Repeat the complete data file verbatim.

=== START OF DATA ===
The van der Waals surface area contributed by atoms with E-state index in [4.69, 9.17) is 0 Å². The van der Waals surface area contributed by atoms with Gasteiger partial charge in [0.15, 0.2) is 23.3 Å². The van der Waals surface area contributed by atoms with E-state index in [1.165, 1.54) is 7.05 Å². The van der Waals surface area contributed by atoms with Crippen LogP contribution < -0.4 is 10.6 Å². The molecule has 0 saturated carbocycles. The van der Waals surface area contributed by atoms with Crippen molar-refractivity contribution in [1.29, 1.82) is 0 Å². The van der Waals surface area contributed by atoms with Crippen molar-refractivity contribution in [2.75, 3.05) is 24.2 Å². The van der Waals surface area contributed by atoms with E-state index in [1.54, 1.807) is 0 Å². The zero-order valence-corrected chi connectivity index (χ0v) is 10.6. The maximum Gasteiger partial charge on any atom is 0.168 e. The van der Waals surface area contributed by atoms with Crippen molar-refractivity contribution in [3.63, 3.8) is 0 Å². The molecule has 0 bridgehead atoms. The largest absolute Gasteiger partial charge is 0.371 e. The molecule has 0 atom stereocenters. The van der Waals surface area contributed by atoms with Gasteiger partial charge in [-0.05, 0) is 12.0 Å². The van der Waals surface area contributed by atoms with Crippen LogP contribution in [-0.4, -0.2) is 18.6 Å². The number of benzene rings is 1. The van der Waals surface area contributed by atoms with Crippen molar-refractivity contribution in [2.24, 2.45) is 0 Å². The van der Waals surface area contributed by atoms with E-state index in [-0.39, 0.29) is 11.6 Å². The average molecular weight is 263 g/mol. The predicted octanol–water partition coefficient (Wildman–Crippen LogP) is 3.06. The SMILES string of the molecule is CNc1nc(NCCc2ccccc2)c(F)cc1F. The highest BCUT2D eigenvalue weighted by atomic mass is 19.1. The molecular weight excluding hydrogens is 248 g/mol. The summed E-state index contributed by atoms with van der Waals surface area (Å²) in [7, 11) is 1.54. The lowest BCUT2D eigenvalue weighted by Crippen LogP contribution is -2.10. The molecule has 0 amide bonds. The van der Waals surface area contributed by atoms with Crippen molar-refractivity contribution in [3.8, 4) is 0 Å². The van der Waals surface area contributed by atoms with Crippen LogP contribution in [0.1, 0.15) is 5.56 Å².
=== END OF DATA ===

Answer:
The van der Waals surface area contributed by atoms with E-state index in [4.69, 9.17) is 0 Å². The van der Waals surface area contributed by atoms with Gasteiger partial charge in [0.15, 0.2) is 23.3 Å². The van der Waals surface area contributed by atoms with E-state index in [1.165, 1.54) is 7.05 Å². The van der Waals surface area contributed by atoms with Crippen LogP contribution < -0.4 is 10.6 Å². The molecule has 0 saturated carbocycles. The van der Waals surface area contributed by atoms with Crippen molar-refractivity contribution in [1.29, 1.82) is 0 Å². The van der Waals surface area contributed by atoms with Crippen molar-refractivity contribution in [2.75, 3.05) is 24.2 Å². The van der Waals surface area contributed by atoms with E-state index in [1.54, 1.807) is 0 Å². The zero-order valence-corrected chi connectivity index (χ0v) is 10.6. The maximum Gasteiger partial charge on any atom is 0.168 e. The van der Waals surface area contributed by atoms with Crippen molar-refractivity contribution in [3.63, 3.8) is 0 Å². The molecule has 0 bridgehead atoms. The largest absolute Gasteiger partial charge is 0.371 e. The molecule has 0 atom stereocenters. The van der Waals surface area contributed by atoms with Gasteiger partial charge in [-0.05, 0) is 12.0 Å². The van der Waals surface area contributed by atoms with Crippen LogP contribution in [-0.4, -0.2) is 18.6 Å². The number of benzene rings is 1. The van der Waals surface area contributed by atoms with Crippen molar-refractivity contribution in [2.24, 2.45) is 0 Å². The van der Waals surface area contributed by atoms with E-state index in [-0.39, 0.29) is 11.6 Å². The average molecular weight is 263 g/mol. The predicted octanol–water partition coefficient (Wildman–Crippen LogP) is 3.06. The SMILES string of the molecule is CNc1nc(NCCc2ccccc2)c(F)cc1F. The highest BCUT2D eigenvalue weighted by atomic mass is 19.1. The molecular weight excluding hydrogens is 248 g/mol. The summed E-state index contributed by atoms with van der Waals surface area (Å²) in [7, 11) is 1.54. The lowest BCUT2D eigenvalue weighted by Crippen LogP contribution is -2.10. The molecule has 0 amide bonds. The van der Waals surface area contributed by atoms with Crippen molar-refractivity contribution in [3.8, 4) is 0 Å². The van der Waals surface area contributed by atoms with Crippen LogP contribution in [0.1, 0.15) is 5.56 Å².